Cushing’s syndrome (CS) is associated with osteoporosis and high fracture risk. Besides male sex, it is unknown which variables influence bone mineral density (BMD) at diagnosis and it is unclear to what extent BMD normalizes during long-term follow-up after treatment of CS. The aim of this study was to determine factors associated with BMD at diagnosis of CS and to determine the long-term course of BMD and fracture rate after successful treatment of CS.
Retrospective cross-sectional and longitudinal cohort study.
Data were collected from 231 patients with CS who were treated at the Radboud University Medical Centre between 1968 and 2020.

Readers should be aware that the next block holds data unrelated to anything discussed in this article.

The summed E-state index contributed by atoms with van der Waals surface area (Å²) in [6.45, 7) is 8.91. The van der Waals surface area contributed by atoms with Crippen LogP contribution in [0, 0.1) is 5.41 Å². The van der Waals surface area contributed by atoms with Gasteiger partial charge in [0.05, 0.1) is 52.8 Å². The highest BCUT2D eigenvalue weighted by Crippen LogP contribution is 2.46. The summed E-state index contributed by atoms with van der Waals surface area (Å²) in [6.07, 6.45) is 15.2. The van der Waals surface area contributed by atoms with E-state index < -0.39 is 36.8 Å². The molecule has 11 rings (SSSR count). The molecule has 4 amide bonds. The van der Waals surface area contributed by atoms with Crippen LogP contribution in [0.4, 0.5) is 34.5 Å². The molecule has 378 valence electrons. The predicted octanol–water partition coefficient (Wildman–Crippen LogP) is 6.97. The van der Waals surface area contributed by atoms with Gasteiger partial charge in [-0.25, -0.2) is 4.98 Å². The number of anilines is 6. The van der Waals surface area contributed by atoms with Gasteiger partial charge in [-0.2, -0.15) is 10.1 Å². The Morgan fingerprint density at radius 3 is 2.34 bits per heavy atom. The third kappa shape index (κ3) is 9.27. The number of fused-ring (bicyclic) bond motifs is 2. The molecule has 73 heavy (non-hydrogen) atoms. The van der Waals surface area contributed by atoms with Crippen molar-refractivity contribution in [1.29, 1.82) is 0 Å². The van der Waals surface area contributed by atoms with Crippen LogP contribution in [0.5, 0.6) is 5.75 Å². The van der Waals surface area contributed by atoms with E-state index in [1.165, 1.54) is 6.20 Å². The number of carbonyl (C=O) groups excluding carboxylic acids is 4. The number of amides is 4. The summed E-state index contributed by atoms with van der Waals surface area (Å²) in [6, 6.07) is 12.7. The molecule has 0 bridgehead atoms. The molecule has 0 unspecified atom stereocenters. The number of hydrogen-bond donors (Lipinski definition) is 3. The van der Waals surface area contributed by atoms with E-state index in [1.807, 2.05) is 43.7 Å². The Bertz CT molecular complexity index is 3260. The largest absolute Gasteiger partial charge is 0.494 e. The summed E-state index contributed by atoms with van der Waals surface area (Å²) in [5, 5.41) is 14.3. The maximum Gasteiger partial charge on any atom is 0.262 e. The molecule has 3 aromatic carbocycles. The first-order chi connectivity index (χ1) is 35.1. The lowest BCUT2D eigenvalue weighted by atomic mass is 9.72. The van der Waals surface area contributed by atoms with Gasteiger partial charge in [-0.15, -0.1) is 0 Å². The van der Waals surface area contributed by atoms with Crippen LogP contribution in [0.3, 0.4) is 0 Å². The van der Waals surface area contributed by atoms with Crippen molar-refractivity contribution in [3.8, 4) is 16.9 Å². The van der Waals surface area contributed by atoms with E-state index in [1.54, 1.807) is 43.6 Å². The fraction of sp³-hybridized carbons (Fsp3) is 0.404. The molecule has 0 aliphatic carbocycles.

At diagnosis, male sex was associated with lower Z-scores at the lumbar spine (LS) compared with female sex: −0.97s.d. (−1.45 to −0.49) after correction for possible confounders. Shorter duration of symptoms and younger age were also associated with lower Z-scores at diagnosis, while etiology of CS, urinary cortisol excretion and gonadal status were not associated with Z-scores at diagnosis. Z-scores improved up to 20 years after treatment. Fifteen years after treatment, men showed larger improvements of Z-scores than women; +2.56 (1.82–3.30) increase in LS Z-score vs +1.48 (0.96–2.00) respectively. Fracture incidence was highest during the 2 years before diagnosis and decreased after treatment.
Male sex, younger age and shorter duration of symptoms are associated with lower BMD at diagnosis of CS. BMD continues to improve up to 20 years after treatment of CS. Fracture rate decreases after treatment of CS.